Category Archives: Book Reviews

An Unusual Assignment for Me–and Maybe You Can Help

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Some of you know me as the contributing editor for The Chalcedon Foundation’s print magazine, Faith for All of Life. For a coming issue of the magazine, I have taken on the task of reviewing, of all things, an Agatha Christie mystery novel–Curtain, Hercule Poirot’s last case.

Christie wrote the novel during World War II and then locked it away in a bank vault, waiting until 1975 to have it published–an unusual procedure which, to my mind, has not been fully explained. Why wait 30 years to publish it?

My review will focus on a single scene in the novel: a dinner. All the characters are seated around the table, and the conversation turns to the topic of what ought to be done with–or to–people who are no longer “valuable to society”–the old, the sick, the retarded, etc. Remember that this was being written during World War II, with Britain fighting for its very life against the Third Reich.

At the table, the more forceful characters declare that people who “don’t matter anymore” ought to be disposed of, somehow. And everyone else just sort of meekly nods and mumbles “of course you’re right,” etc.

When I read that, my hair stood on end. “Whoa! Uh, folks, you’re, like, fighting for survival against the Nazis, and the Nazis, well–they stand for the very ideas that you’re bandying about and tepidly agreeing with! Why are you fighting Hitler and Himmler, and at the same time talking like them?” I was astonished.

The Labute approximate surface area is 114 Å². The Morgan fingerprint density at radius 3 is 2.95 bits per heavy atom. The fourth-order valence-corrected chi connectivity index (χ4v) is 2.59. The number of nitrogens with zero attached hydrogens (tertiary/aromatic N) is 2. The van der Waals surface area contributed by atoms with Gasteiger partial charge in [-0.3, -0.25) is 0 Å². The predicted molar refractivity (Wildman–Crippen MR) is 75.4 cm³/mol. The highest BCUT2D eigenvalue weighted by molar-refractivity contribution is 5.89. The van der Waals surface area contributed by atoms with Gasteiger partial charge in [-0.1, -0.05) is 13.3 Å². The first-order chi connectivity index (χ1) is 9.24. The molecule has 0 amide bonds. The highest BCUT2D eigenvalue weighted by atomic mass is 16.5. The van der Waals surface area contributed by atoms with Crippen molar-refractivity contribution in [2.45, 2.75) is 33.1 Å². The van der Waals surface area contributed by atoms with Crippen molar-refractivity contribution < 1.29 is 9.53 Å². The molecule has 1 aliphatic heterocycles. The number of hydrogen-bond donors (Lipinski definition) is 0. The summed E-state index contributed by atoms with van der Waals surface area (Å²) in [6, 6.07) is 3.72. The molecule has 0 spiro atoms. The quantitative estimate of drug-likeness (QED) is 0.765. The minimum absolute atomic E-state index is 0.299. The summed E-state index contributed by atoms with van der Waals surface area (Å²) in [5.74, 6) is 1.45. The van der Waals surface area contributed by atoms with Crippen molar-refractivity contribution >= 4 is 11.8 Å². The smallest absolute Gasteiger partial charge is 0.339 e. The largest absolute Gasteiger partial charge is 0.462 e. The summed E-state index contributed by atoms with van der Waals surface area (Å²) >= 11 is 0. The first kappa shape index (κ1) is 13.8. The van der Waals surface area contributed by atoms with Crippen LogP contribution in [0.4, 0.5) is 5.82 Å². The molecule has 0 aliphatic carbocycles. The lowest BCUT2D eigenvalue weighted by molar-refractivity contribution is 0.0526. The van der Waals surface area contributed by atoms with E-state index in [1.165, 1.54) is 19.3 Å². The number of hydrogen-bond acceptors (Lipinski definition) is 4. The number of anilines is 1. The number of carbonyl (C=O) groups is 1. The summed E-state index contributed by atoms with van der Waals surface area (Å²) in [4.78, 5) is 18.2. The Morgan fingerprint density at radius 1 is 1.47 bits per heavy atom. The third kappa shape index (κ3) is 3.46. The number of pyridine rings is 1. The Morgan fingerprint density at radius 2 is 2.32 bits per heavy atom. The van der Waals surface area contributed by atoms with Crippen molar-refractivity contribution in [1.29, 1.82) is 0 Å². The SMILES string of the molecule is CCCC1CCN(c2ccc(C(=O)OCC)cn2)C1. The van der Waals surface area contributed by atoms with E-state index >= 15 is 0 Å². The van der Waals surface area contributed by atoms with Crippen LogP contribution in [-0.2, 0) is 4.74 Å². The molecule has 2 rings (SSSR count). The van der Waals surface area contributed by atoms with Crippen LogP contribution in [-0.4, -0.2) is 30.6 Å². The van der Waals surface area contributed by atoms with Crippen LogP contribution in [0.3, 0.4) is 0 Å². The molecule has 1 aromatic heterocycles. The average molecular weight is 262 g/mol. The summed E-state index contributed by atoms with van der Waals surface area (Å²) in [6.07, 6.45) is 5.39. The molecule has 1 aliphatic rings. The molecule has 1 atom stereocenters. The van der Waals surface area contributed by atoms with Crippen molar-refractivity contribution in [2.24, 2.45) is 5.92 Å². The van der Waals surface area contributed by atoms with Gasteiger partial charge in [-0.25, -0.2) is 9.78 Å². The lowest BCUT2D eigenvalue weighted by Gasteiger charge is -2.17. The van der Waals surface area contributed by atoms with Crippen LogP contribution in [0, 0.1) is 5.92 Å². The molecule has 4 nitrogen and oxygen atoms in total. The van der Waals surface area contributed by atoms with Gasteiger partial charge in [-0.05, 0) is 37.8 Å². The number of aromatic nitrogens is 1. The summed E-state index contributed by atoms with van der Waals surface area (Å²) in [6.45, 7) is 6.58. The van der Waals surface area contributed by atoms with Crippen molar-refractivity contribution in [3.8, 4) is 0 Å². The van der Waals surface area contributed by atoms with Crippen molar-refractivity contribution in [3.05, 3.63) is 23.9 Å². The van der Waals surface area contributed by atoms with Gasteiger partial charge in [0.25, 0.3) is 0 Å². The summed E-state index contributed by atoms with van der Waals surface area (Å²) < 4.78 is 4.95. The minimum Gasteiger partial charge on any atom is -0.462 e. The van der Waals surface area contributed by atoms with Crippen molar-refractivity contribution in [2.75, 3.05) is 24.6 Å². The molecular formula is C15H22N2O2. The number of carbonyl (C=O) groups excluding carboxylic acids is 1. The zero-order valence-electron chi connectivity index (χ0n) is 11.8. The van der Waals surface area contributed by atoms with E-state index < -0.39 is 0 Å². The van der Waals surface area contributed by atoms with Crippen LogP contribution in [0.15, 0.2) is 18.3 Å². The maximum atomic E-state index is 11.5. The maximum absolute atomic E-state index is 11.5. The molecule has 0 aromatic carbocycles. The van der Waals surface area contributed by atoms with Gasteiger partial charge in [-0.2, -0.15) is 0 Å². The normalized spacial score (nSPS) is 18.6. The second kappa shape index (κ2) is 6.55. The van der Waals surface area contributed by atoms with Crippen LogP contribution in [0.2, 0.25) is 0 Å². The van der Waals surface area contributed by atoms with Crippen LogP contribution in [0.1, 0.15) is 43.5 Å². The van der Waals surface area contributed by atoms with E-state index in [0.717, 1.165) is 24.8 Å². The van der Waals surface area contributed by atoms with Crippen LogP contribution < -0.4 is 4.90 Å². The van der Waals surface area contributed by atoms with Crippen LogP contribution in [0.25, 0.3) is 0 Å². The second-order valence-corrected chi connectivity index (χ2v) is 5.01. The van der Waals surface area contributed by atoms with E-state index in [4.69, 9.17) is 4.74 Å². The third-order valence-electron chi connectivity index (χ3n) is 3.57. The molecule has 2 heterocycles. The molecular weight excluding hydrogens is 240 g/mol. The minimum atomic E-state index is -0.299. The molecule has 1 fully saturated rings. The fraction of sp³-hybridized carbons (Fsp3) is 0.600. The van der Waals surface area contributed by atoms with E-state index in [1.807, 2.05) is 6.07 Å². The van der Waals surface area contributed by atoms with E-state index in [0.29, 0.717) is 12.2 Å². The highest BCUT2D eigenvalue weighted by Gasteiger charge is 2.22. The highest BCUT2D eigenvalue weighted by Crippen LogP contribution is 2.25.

Although the novel was written during the war–and we are told that Christie feared she might be killed in a German bombing raid or V-2 strike, which is why she stowed the book in a bank vault, just in case–its setting in time is left quite vague. There’s nothing in it to show in what year, or era, the fictional events occurred.

Why this conversation at the dinner table? Christie often drew her fictional characters from life. It seems more than likely that she had heard such conversations among people she knew, either during the war or just before it. She was writing about certain ideas that certain people, who were not Nazis, actually had. One is left wondering: can it be said that Britain really won the war, if key elements of Nazi ideology were left festering in British culture? What was happening to Britain’s Christianity?

I also wonder what other Curtain readers think of this. Tell me if you like. I’d love to know.

 


‘A Silly Name Can Ruin Your Fantasy Novel’ (2015)

I have to go to the nursing home today, and I’m running late–not that anyone will notice–but first this. It may provoke a chuckle or two. I mean, really, I can’t believe what this guy did when it was time to name the villains in his story…

https://leeduigon.com/2015/10/21/a-silly-name-can-ruin-your-fantasy-novel/


‘The Jersey Devil’ by My Brother-in-Law

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I was revisiting my brother-in-law’s book today: bittersweet, because Ray is in a bad way and needs our prayers; and his co-author, Jim McCloy, has passed on. Published in 1976, with a new edition in 2016, this is sort of the definitive work on New Jersey’s most famous (or infamous) piece of folklore; and there are some 75,000 copies in print.